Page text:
Memphis Foodie

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Celtic Crossing January 30, 2012

Filed under: Midtown — Shannon R Little @ 3:00 pm
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A recent visit to Cooper Young ended the night up at Celtic Crossing for dinner.  Scott and I went to Alchemy for a couple of drinks and then headed to Celtic for some grub after.  It was later at night, so Celtic had a band inside.  We wanted away from all of the noise, so we chose to sit outside in the heated patio.


Heated patios, I believe, are one of the greatest inventions.  You get to sit outside in the middle of winter and relax, without freezing.  Celtic has a great patio, so I love that I can take advantage of it during 20 degree temperatures.  They even had a big flat screen outside, so we could watch the Grizz dominate while sipping a beer.  There was only one other table other than us, so it was pretty quiet.


First, the staff at Celtic is great.  The doorman was super cool, and our server got us everything we needed.


We got a goat cheese dip as an appetizer.  Scott really likes cheese, so this is usually how we start our meals: with big bowls of cheese.



We both agreed that the dip was pretty bland.  However, goat cheese is a very mild cheese, so we blamed it on the cheese.  I ended up just munching on the pita wedges, which were still warm.


Then our food came out.  Scott got the Irish Burger, which is described as “8 oz. of sirloin topped with imported Irish muenster cheese and rashers”.  Rashers, if you did not know, is a fancy Irish word for bacon.  We had to ask.  His came with fries.



I ordered the Grilled Carribean Jerk Chicken Sandwich, which is a “grilled chicken breast served over a red onion and cranberry salsa”. I got red potatoes with mine.



When we tried our food, we realized that we could not blame the blandness of the goat cheese dip on the cheese.  We had to, in fact, blame it on the restaurant itself.  Our food was equally as bland as our appetizer.  Neither the burger nor the chicken had any seasoning on it.  My red onion and cranberry salsa was just that: mashed up cranberries and onions.  Nothing else.  The fries were soggy and, like everything else we ate, bland.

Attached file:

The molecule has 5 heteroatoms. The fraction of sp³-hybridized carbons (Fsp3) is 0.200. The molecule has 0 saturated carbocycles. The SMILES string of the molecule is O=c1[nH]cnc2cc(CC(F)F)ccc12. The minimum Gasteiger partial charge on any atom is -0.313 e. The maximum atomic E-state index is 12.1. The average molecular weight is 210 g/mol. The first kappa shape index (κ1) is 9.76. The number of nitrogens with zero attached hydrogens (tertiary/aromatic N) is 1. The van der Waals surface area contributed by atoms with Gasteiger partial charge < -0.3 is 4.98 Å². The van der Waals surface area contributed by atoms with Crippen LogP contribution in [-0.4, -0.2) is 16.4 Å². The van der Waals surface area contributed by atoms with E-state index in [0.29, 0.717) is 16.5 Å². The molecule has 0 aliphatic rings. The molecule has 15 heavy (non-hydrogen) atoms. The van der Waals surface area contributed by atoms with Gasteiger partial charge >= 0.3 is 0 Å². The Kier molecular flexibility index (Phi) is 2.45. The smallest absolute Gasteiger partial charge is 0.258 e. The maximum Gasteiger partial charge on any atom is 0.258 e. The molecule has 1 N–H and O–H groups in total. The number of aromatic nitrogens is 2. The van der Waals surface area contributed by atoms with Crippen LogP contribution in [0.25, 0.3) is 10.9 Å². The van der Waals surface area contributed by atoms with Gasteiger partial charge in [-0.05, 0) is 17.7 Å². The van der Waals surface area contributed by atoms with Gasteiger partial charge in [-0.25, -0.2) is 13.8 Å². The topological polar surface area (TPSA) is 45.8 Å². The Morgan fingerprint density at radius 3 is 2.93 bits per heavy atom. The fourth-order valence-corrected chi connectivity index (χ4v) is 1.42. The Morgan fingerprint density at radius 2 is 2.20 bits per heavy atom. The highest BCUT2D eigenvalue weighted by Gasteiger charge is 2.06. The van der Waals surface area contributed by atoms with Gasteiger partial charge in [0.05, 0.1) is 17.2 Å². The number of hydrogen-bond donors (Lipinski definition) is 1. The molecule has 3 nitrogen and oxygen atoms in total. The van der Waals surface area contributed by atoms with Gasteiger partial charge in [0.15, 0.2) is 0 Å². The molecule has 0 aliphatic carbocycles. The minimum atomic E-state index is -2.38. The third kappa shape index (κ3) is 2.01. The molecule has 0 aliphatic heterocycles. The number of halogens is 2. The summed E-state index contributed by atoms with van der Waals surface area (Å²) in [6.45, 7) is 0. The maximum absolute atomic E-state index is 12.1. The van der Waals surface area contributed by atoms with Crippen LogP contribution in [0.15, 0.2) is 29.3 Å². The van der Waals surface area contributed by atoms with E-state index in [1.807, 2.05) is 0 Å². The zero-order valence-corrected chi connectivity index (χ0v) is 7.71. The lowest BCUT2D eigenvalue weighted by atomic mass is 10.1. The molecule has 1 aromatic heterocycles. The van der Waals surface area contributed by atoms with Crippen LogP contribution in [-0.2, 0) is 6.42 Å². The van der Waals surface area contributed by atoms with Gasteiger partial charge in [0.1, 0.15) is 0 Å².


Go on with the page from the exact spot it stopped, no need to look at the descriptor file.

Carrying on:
We were both starving, so we devoured it all.  However, I would have much rather walked down the street to Young Avenue Deli (had they not had a cover) or Cafe Ole (had their kitchen not been closed).


The next day, we found out from an actual Irish man that maybe we could perhaps blame it on the food and not the restaurant.  According to him, Irish food is traditionally very bland and nothing to write home about.  Apparently, Celtic Crossing did it right by sticking to their roots.  However, on the other hand, traditional Irish food does not serve up burgers and chicken sandwiches.  Therefore, we are left confused as to what to think of Celtic Crossing.  Is the food due to the bad kitchen or the bad traditions?  Either way, we can agree that the food was not great and we won’t be coming back to eat.


However, Celtic has a great beer list, so it is a possibility I will be back to drink.  They have a great happy hour as well, and apparently a good Sunday Brunch too.  Trivia has its possibilities as well.  St. Patrick’s Day is always a blast here.  However, most of the time I just find it overcrowded and a little annoying.  But, hey, maybe that is how you like your evenings to be.  Celtic Crossing is never my first pick (or second, third, fourth, fifth, or sixth), but that does not mean I won’t be back.  My friends seem to love it, so you may see me tagging along too.


You can find out more about Celtic Crossing by visiting their website, where you can also view their menus, or Facebook page.  For more reviews, check out Yelp, Urbanspoon, Trip Advisor, or Gayot.  You can find their menus on All Menus or Marks Menus as well, or read a write-up about them from The Commercial Appeal.


Celtic Crossing on Urbanspoon




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